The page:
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Lucid Dreaming: Gateway to the Inner Self

December 14, 2012 on 9:32 am | In Dream Types | 3 Comments

Lucid Dreaming: Gateway to the Inner Self is the account of an extraordinarily talented lucid dreamer who goes beyond the boundaries of both psychology and religion. In the process, he stumbles upon the Inner Self.

While lucid (consciously aware) in the dream state and able to act and interact with dream figures, objects, and settings, dream expert Robert Waggoner experienced something transformative and unexpected. He was able to interact consciously with the dream observer – the apparent Inner Self – within the dream. At first this seemed shocking, even impossible, since psychology normally alludes to such theoretical inner aspects as the Subliminal Self, the Center, the Internal Self-Helper in vague and theoretical ways. Waggoner came to realize, however, that aware interaction with the Inner Self was not only possible, but actual and highly inspiring. He concluded that while aware in the dream state, one has both a psychological tool and a platform from which to understand dreaming and the larger picture of man’s psyche as well. Waggoner proposes 5 stages of lucid dreaming and guides readers through them, offering advice for those who have never experienced the lucid dream state and suggestions for how experienced lucid dreamers can advance to a new level.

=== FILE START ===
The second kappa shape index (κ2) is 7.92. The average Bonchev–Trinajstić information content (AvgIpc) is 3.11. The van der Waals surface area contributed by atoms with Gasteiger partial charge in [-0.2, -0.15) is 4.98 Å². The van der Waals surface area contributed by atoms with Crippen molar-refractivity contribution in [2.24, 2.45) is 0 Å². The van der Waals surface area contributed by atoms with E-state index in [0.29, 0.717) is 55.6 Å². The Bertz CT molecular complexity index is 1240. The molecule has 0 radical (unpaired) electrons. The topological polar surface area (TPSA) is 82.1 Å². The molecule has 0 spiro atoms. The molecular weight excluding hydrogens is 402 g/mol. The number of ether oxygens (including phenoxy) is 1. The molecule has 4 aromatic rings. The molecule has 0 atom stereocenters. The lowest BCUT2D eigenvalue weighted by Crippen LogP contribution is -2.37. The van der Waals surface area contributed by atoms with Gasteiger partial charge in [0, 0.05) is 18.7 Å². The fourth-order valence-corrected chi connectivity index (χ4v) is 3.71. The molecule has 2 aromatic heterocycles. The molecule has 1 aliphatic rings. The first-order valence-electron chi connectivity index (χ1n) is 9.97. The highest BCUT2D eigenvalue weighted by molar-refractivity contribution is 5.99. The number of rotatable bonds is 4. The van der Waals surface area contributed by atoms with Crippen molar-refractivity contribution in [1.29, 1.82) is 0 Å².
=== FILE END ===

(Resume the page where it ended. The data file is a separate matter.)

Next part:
Lucid Dreaming offers exciting insights and vivid illustrations that will intrigue not only avid dreamworkers but anyone who is interested in consciousness, identity, and the definition of reality.

Lucid Dreaming: Gateway to the Inner Self is the account of an extraordinarily talented lucid dreamer who goes beyond the boundaries of both psychology and religion. In the process, he stumbles upon the Inner Self.